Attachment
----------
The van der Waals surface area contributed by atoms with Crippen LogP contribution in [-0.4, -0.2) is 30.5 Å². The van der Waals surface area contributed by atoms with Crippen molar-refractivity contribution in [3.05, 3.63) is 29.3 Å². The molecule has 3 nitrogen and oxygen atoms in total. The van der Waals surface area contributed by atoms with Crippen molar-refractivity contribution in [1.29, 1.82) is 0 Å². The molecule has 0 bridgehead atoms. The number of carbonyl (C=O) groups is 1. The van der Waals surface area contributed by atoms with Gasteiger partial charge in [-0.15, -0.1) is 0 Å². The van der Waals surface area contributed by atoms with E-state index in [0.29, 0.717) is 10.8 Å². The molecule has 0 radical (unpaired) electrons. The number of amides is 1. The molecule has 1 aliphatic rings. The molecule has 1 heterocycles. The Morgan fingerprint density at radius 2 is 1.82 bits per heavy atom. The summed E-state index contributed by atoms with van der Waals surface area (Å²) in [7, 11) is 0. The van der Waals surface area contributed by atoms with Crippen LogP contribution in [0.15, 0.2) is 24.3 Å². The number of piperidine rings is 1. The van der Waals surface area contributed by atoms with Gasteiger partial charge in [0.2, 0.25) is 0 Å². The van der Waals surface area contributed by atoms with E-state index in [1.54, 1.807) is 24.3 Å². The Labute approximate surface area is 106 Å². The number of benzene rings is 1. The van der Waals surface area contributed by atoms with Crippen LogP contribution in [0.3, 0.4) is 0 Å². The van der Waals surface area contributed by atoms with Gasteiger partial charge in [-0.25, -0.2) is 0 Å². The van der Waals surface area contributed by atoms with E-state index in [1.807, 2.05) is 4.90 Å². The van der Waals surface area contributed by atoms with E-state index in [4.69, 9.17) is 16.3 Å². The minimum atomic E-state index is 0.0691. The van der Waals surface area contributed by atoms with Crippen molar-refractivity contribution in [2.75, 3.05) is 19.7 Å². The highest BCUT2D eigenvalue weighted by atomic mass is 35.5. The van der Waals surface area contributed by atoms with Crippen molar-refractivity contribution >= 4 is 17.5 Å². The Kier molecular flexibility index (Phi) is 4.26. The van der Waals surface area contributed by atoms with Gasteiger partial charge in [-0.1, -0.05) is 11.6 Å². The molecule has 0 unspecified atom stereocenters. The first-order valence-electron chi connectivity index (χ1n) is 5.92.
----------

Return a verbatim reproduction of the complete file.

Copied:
The van der Waals surface area contributed by atoms with Crippen LogP contribution in [-0.4, -0.2) is 30.5 Å². The van der Waals surface area contributed by atoms with Crippen molar-refractivity contribution in [3.05, 3.63) is 29.3 Å². The molecule has 3 nitrogen and oxygen atoms in total. The van der Waals surface area contributed by atoms with Crippen molar-refractivity contribution in [1.29, 1.82) is 0 Å². The molecule has 0 bridgehead atoms. The number of carbonyl (C=O) groups is 1. The van der Waals surface area contributed by atoms with Gasteiger partial charge in [-0.15, -0.1) is 0 Å². The van der Waals surface area contributed by atoms with E-state index in [0.29, 0.717) is 10.8 Å². The molecule has 0 radical (unpaired) electrons. The number of amides is 1. The molecule has 1 aliphatic rings. The molecule has 1 heterocycles. The Morgan fingerprint density at radius 2 is 1.82 bits per heavy atom. The summed E-state index contributed by atoms with van der Waals surface area (Å²) in [7, 11) is 0. The van der Waals surface area contributed by atoms with Crippen LogP contribution in [0.15, 0.2) is 24.3 Å². The number of piperidine rings is 1. The van der Waals surface area contributed by atoms with Gasteiger partial charge in [0.2, 0.25) is 0 Å². The van der Waals surface area contributed by atoms with E-state index in [1.54, 1.807) is 24.3 Å². The Labute approximate surface area is 106 Å². The number of benzene rings is 1. The van der Waals surface area contributed by atoms with Crippen LogP contribution in [0.3, 0.4) is 0 Å². The van der Waals surface area contributed by atoms with Gasteiger partial charge in [-0.25, -0.2) is 0 Å². The van der Waals surface area contributed by atoms with E-state index in [1.807, 2.05) is 4.90 Å². The van der Waals surface area contributed by atoms with E-state index in [4.69, 9.17) is 16.3 Å². The minimum atomic E-state index is 0.0691. The van der Waals surface area contributed by atoms with Crippen molar-refractivity contribution in [2.75, 3.05) is 19.7 Å². The highest BCUT2D eigenvalue weighted by atomic mass is 35.5. The van der Waals surface area contributed by atoms with Crippen molar-refractivity contribution >= 4 is 17.5 Å². The Kier molecular flexibility index (Phi) is 4.26. The van der Waals surface area contributed by atoms with Gasteiger partial charge in [-0.1, -0.05) is 11.6 Å². The molecule has 0 unspecified atom stereocenters. The first-order valence-electron chi connectivity index (χ1n) is 5.92.